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Using deep neural networks and interpretability methods to identify gene expression patterns that predict radiomic features and histology in non-small cell lung cancer.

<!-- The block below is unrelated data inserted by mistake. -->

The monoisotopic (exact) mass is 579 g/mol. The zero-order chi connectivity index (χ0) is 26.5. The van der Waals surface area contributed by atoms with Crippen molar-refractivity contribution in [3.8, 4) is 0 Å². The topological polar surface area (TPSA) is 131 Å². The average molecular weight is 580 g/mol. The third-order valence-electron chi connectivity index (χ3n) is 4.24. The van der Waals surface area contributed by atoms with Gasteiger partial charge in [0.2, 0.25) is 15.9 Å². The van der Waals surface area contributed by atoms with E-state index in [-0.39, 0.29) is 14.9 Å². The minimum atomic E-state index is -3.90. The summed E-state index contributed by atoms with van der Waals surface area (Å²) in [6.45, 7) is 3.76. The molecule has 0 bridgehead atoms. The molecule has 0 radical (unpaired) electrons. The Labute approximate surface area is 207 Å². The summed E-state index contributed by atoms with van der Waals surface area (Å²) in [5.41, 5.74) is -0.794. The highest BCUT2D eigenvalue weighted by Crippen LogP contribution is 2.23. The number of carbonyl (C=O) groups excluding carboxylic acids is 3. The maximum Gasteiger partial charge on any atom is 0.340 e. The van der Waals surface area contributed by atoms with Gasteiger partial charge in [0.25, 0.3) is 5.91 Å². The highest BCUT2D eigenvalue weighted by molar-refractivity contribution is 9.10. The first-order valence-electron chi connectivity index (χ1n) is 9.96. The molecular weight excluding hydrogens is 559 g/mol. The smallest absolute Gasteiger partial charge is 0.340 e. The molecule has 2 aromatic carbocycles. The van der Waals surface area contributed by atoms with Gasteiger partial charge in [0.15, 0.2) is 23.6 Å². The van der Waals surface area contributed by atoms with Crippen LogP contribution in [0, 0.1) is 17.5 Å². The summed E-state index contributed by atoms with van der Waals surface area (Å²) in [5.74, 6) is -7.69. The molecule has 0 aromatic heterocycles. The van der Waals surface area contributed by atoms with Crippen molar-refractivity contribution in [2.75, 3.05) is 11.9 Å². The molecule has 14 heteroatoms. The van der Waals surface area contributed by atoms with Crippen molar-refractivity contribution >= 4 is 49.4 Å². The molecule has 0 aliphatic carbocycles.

Purpose: Integrative analysis combining diagnostic imaging and genomic information can uncover biological insights into lesions that are visible on radiologic images. We investigate techniques for interrogating a deep neural network trained to predict quantitative image (radiomic) features and histology from gene expression in non-small cell lung cancer (NSCLC). Approach: Using 262 training and 89 testing cases from two public datasets, deep feedforward neural networks were trained to predict the values of 101 computed tomography (CT) radiomic features and histology. A model interrogation method called gene masking was used to derive the learned associations between subsets of genes and a radiomic feature or histology class [adenocarcinoma (ADC), squamous cell, and other]. Results: Overall, neural networks outperformed other classifiers. In testing, neural networks classified histology with area under the receiver operating characteristic curves (AUCs) of 0.86 (ADC), 0.91 (squamous cell), and 0.71 (other). Classification performance of radiomics features ranged from 0.42 to 0.89 AUC. Gene masking analysis revealed new and previously reported associations. For example, hypoxia genes predicted histology ( >0.90  AUC ). Previously published gene signatures for classifying histology were also predictive in our model ( >0.80  AUC ). Gene sets related to the immune or cardiac systems and cell development processes were predictive ( >0.70  AUC ) of several different radiomic features. AKT signaling, tumor necrosis factor, and Rho gene sets were each predictive of tumor textures. Conclusions: This work demonstrates neural networks' ability to map gene expressions to radiomic features and histology types in NSCLC and to interpret the models to identify predictive genes associated with each feature or type.

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